TEHRAN, Iran -- Tehran will retaliate against any attack by Israeli or American forces "on the same level," Iran's top leader said.
Iran's Supreme Leader Ayatollah Ali Khamenei, speaking on state TV to mark the Iranian new year on Tuesday, repeated his claims that the country does not seek atomic weapons, but said all of Iran's conventional firepower was ready to respond to any attack.
"We do not have atomic weapons and we will not build one. But against an attack by enemies — to defend ourselves either against the U.S. or Zionist regime — we will attack them on the same level that they attack us," he said, using the term Iranian authorities often use for Israel.
Despite the hard-edged tone for most of the speech, there were hints of overtures toward America before a possible resumption of nuclear talks between Iran and world powers. He urged the U.S. to have a "respectful attitude" toward Iran — suggesting it could bring dividends.
Earlier this month, Khamenei gave a rare nod of approval to Washington after President Barack Obama said he favored diplomacy to resolve the nuclear dispute.
In an interview with NBC's Brian Williams, Prime Minister David Cameron of Britain expressed the need to continue placing 'massive pressure' on Iran without resorting to military action.
In a video message for the Iranian new year, known as Nowruz, Obama tried to reach out to the Iranian people, saying there was "no reason for the United States and Iran to be divided from one another." But he denounced Iranian authorities for setting up an "electronic curtain" that keeps Iranians from making their voices heard with American and the West.
"Increasingly, the Iranian people are denied the basic freedom to access the information that they want," Obama said after the U.S. Treasury Department opened the way for American companies to export Internet communications software and other materials to Iran.
"Instead, the Iranian government jams satellite signals to shut down television and radio broadcasts. It censors the Internet to control what the Iranian people can see and say. The regime monitors computers and cell phones for the sole purpose of protecting its own power," Obama added.
At schools, in shops, and on the streets of big cities and small towns, daily life plays out in Iran.
The U.S. president has used Nowruz for outreach to ordinary Iranians in the past, but it's unclear how many people are reached because of widespread Internet firewalls and efforts to block broadcasts such as Farsi language programs of the BBC and Voice of America. Still, satellite dishes are common — although illegal — and outside channels reach many Iranian homes.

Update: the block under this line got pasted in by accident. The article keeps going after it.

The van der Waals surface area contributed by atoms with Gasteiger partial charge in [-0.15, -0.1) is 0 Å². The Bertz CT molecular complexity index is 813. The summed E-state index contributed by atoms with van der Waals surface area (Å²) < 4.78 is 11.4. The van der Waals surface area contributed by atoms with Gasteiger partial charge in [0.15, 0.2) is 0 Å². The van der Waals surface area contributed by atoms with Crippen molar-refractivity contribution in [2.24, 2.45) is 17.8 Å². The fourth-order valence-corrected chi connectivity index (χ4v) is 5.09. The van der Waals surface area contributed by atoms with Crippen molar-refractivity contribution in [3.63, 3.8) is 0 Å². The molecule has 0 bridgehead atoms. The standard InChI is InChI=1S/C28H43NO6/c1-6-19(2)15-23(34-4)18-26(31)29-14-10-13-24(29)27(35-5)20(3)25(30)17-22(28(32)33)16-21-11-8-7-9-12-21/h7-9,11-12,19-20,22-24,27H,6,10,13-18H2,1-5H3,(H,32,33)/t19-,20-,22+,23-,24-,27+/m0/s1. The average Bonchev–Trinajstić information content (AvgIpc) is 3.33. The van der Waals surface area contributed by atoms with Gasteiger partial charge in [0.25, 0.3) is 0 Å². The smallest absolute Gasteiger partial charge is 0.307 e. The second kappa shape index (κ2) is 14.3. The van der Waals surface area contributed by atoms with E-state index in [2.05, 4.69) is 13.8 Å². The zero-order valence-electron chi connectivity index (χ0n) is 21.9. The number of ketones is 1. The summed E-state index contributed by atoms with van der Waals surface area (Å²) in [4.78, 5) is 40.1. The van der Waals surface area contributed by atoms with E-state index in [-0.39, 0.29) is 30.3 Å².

The two nations are at odds because the West and its allies fear Iran could use its uranium enrichment program to eventually develop material for nuclear warheads. Iran says it only seeks reactors for energy and medical research.
Obama has urged for more time to allow sanctions to cut deeper into Iran's economy, which has been hit by the latest pressures targeting oil exports and the ability to conduct international banking. Israeli officials have said there is no decision yet on whether to launch a military strike on Iran's nuclear facilities, but analysts in both countries have become increasingly nervous about the risks of touching off a region-wide war.
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In response to tougher sanctions, Iran had threatened to try to close the strategic Strait of Hormuz at the mouth of the Gulf — the route for about a fifth of the world's oil. However, Iran's military has made no actual moves to blockade the shipping lanes, and Kuwait's ruler was quoted Tuesday as saying Iran has assured its Gulf neighbors that it will not attempt to disrupt tanker traffic.
"We have received assurances from Iran that it will not take this step," Sheik Sabah Al Ahmed Al Sabah was quoted by the official Kuwait News Agency as saying. The agency said he made the statement to the Japanese newspaper Asahi Shimbun during a four-day state visit to Japan.
Iran has faced decades of sanctions. The latest sanctions placed in recent months are far tougher however than previous ones and target Iran's banking sector and critical oil exports that provide around $75 billion, some 80 percent of the country's foreign revenue.
The value of the rial has plummeted over the past year in part because of expanding sanctions.
With the rial sinking, inflation in Iran has soared, a trend that has been abetted by President Mahmoud Ahmadinejad's cost-cutting economic reforms that dropped generous food and fuel subsidies Iranians have enjoyed for decades.
The Associated Press and Reuters contributed to this report.